Flu vaccines may not arrive as expected in the Pacific islands beginning this year after United Airlines discontinued the service of shipping them for free as was the carrier's customary practice.
Pacific Island Health Officers Association's Michael Epp relayed this to its members, including the Commonwealth Healthcare Corp. in a letter last week.
PIHOA provides a regional voice for the six U.S. associated Pacific islands in their development of sustainable and effective health systems.
The association works to strengthen cross-cutting public health infrastructure in the Pacific islands, with priority initiatives that address health workforce development, quality assurance, health data systems, public health planning, and public health laboratories.
Epp disclosed to members that the U.S. Department of Defense has informed PIHOA that United Airlines has stopped the annual practice-started by Continental Airlines-of providing free shipping to PIHOA member states of excess U.S. DOD influenza vaccines.
The official asked members to communicate with their foreign affairs minister, U.S. ambassadors, congressional representatives, or whomever they believe is appropriate and request their assistance with communicating with United Airlines on behalf of their populations.
Saipan Tribune learned that each year since 2007, Joint Task Force Homeland Defense along with Tripler Army Medical Center and the U.S. Army Medical Material Agency coordinated delivery of excess Department of Defense flu vaccine to the Pacific.
The defense department works with the public health department from Guam, healthcare corporation in the CNMI, health departments from Republic of Palau, Federated States of Micronesia, Republic of the Marshall Islands, and American Samoa to identify whether or not they would benefit from additional flu vaccine. The Center for Disease and Control sends these islands vaccines each year and each year most of the islands are still short.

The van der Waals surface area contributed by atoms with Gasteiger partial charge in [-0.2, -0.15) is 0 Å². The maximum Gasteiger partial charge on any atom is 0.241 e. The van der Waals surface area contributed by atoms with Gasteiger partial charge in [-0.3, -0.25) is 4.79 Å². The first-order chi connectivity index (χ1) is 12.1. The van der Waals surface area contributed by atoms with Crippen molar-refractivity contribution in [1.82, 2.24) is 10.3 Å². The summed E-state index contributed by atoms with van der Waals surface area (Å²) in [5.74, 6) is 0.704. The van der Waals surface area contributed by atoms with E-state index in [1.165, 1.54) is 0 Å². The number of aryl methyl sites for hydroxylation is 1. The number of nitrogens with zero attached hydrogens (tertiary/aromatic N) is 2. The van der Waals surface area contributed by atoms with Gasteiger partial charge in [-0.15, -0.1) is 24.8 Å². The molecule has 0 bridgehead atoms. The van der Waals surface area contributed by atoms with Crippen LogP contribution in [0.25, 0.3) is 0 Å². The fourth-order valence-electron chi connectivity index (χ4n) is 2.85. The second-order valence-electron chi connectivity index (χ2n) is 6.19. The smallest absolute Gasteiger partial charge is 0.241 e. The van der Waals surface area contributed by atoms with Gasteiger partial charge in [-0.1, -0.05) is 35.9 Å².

The program began in 2007 when DOD realized it was destroying excess vaccine while the Pacific islands had a shortage.
Recognizing this, DOD began the U.S. Pacific Islands Vaccine Program with a pilot in the CNMI which resulted in close 8,000 doses being sent.
It was learned that the CNMI pilot was successful and the following year DOD expanded the program to include the six locations sending 26,500 doses which was valued at close to $260,000.
According to PIHOA, every year Hawaiian Airlines and Continental Micronesia has partnered with DOD to fly the donated flu vaccine at no cost. Hawaiian Airlines flew the vaccine out this year to American Samoa but for Guam, the CNMI, Palau, FSM, and Marshall Islands these all dependent on Continental, and now United Airlines.
Based on the information shared by PIHOA to its members, the airlines' regional sales manager for southwest region, Bill Conrad, sent a letter to the DOD on its decision to discontinue the service.
Conrad, in his letter to DOD, indicated that “while I do believe that this is a worthy cause, unfortunately is does not align with our overall corporate efforts and strategies,” adding that it will not able to extend any gratis support for this movement.
New vaccines came in directly from DOD
Warren Villagomez, Commonwealth Healthcare Corp. director for emergency preparedness, confirmed with Saipan Tribune about the latest decision from the United Airlines.
However, he said new flu vaccines indeed came in on April 15 with 330 doses directly from the U.S. Department of Defense, as a result of the airline's decision. Villagomez is hopeful that free shipment of the flu vaccine will resume in the near future.
The 330 doses were the CNMI's request for 2012. The amount requested was based on the needs as seen by the emergency preparedness office and the immunization program.
Villagomez said the new shipment was formally turned over to him, being the direct coordinator, from a staffer of DOD. He confirmed that there is ongoing communication with the airlines on the request to re-instate and re-engage the partnership.
“Yes, there is an impact because United Airlines is one of the major carriers. But we're hopeful on the re-instatement and re-engagement of this partnership in the very near future,” Villagomez said yesterday, adding that at present, the corporation has enough flu vaccines available on hand to give those community member who have yet to avail it.